Lutz EA, Reed RJ, Turner D, Littau SR [2014]. Occupational heat strain in a hot underground metal mine. JOEM 56(4):388−396.

MSHA [2018b]. Preliminary accident reports, fatality alerts and fatal investigation reports. Arlington, VA: U.S. Department of Labor, Mine Safety and Health Administration, https://arlweb.msha.gov/fatals/External

MSHA [2017a]. Accident/Injury/Illness: Machinery/Mine Power Haulage Data, 2000-2015. Arlington, VA: U.S. Department of Labor, Mine Safety and Health Administration, https://arlweb.msha.gov/STATS/PART50/p50y2k/p50y2k.HTMExternal

MSHA [2017b]. Accident/Injury/Illness: Ground Control Data, 2000-2015. Arlington, VA: U.S. Department of Labor, Mine Safety and Health Administration, https://arlweb.msha.gov/fatals/External

MSHA [2017c]. Accident/Injury/Illness: Fires and Explosions Data, 2000-2015. Arlington, VA: U.S. Department of Labor, Mine Safety and Health Administration, https://arlweb.msha.gov/STATS/PART50/p50y2k/p50y2k.HTMExternal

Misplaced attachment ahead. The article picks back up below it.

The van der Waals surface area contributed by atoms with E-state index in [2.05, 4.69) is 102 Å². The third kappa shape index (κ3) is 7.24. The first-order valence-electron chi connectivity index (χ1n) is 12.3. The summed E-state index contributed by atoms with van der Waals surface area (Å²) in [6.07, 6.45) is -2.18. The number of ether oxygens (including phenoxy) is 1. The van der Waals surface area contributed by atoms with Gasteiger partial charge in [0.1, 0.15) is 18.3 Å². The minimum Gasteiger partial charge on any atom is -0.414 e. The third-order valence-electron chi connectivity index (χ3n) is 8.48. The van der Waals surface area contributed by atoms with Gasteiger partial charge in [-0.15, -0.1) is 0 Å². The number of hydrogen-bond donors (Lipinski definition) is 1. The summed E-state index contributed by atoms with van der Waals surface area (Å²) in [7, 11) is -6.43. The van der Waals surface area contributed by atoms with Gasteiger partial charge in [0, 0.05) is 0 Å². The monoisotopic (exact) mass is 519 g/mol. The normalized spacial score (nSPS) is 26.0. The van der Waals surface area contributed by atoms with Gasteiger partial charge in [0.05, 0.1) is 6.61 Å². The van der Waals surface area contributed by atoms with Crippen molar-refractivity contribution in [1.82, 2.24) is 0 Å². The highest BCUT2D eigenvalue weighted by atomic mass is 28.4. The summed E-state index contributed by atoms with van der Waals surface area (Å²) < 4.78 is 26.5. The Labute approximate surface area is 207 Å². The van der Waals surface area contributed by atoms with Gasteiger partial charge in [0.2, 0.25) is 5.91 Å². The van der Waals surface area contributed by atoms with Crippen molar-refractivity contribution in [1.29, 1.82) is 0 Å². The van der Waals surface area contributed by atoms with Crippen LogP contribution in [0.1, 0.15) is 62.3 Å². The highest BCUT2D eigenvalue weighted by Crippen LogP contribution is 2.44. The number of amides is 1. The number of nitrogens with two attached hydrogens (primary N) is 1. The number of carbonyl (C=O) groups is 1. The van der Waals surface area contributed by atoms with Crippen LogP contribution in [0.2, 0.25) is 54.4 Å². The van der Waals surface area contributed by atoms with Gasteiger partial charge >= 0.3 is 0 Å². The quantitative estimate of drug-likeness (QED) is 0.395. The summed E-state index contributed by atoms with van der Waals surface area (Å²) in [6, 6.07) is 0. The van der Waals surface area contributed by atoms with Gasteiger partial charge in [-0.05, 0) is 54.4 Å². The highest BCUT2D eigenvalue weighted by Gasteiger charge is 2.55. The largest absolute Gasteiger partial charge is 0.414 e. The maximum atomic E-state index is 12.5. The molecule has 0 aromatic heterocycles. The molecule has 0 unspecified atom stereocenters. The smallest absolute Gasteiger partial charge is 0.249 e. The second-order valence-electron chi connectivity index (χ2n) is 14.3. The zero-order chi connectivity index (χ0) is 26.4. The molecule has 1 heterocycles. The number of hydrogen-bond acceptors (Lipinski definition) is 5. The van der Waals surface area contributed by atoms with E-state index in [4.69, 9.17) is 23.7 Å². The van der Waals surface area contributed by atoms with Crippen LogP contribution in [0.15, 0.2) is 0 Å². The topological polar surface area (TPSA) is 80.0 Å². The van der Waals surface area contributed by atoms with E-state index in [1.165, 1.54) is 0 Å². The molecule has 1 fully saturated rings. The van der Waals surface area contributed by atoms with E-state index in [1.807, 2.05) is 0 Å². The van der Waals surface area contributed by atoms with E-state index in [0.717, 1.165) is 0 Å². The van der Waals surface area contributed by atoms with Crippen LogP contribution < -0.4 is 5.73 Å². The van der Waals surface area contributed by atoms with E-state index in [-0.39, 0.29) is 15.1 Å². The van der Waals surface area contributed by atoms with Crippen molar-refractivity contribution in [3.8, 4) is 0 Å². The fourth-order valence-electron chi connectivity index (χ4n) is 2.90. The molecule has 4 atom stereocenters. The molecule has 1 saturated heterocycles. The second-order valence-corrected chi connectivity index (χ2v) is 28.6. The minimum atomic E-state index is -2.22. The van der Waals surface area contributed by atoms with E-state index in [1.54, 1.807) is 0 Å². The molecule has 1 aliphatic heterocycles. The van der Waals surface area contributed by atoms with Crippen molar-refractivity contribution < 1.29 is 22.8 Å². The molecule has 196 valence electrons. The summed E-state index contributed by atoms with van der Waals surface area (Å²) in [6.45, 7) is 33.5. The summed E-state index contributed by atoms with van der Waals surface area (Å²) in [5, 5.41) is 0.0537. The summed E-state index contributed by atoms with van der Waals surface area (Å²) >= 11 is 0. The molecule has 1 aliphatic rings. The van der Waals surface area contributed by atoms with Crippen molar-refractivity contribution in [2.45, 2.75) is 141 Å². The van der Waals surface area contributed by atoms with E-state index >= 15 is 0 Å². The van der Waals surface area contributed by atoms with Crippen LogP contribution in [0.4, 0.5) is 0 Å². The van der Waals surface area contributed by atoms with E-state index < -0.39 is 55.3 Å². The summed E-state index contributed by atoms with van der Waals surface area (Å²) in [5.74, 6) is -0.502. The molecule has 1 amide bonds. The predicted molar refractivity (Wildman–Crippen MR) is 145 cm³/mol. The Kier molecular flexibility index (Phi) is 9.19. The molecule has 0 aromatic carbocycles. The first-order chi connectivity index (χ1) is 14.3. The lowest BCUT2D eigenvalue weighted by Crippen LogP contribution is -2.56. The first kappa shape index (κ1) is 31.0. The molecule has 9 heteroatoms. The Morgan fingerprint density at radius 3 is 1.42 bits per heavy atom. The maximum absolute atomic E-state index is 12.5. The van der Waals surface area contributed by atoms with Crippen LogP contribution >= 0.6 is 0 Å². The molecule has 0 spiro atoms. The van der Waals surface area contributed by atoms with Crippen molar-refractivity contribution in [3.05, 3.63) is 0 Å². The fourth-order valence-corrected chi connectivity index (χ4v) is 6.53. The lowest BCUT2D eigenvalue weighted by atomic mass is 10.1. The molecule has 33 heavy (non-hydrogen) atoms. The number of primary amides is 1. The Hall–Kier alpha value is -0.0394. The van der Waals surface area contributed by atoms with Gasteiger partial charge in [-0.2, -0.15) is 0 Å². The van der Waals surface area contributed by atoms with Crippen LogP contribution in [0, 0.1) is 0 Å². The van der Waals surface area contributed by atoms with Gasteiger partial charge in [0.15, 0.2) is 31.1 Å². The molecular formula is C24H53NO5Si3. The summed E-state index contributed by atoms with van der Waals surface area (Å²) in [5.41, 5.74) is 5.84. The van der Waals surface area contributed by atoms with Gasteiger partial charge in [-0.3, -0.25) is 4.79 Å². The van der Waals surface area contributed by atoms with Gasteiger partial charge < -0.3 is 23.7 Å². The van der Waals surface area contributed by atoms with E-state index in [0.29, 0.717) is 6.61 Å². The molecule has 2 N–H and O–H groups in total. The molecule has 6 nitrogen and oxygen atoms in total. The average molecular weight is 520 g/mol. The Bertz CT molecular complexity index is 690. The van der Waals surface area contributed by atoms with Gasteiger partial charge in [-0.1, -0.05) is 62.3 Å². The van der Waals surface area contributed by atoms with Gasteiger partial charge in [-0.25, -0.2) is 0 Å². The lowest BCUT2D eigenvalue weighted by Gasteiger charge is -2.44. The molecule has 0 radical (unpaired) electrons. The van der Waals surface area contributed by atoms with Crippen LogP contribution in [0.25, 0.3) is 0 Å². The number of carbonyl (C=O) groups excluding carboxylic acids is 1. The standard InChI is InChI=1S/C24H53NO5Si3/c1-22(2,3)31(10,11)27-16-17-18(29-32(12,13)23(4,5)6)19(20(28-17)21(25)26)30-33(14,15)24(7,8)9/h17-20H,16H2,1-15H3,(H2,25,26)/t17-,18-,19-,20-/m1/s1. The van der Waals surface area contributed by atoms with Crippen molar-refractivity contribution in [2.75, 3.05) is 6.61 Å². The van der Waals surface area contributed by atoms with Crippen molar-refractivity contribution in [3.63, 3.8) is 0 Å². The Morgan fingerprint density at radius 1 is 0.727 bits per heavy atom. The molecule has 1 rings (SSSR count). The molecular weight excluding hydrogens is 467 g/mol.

NAS (National Research Council) [2013]. Improving Self-Escape from Underground Coal Mines. Committee on Mine Safety: Essential Components of Self-Escape. Board on Human-Systems Integration, Division of Behavioral and Social Sciences and Education. Washington, DC: The National Academies Press

NIOSH [2016]. NIOSH criteria for a recommended standard: occupational exposure to heat and hot environments. Cincinnati, OH: U.S. Department of Health and Human Services, Centers for Disease Control and Prevention, National Institute for Occupational Safety and Health, DHHS (NIOSH) Publication No. 2016−106, https://www.cdc.gov/niosh/docs/2016-106/default.html

Ramsey JD, Burford CL, Beshir MY, Jensen RC [1983]. Effects of workplace thermal conditions on safe work behavior. J Safety Res 14:105−114.

Weston E, Nasarwanji MF, Pollard JP [2016]. Identification of work-related musculoskeletal disorders in mining. J Saf Health Env Res 12(1):274–283, http://www.asse.org/assets/1/7/JSHER_V12N1.pdfCdc-pdfExternal.

Xiang J, Bi P, Pisaniello D, Hansen A, Sullivan T [2014]. Association between high temperature and work-related injuries in Adelaide, South Australia, 2001−2010. Occup Environ Med 71:246−252.

Page last reviewed: April 24, 2018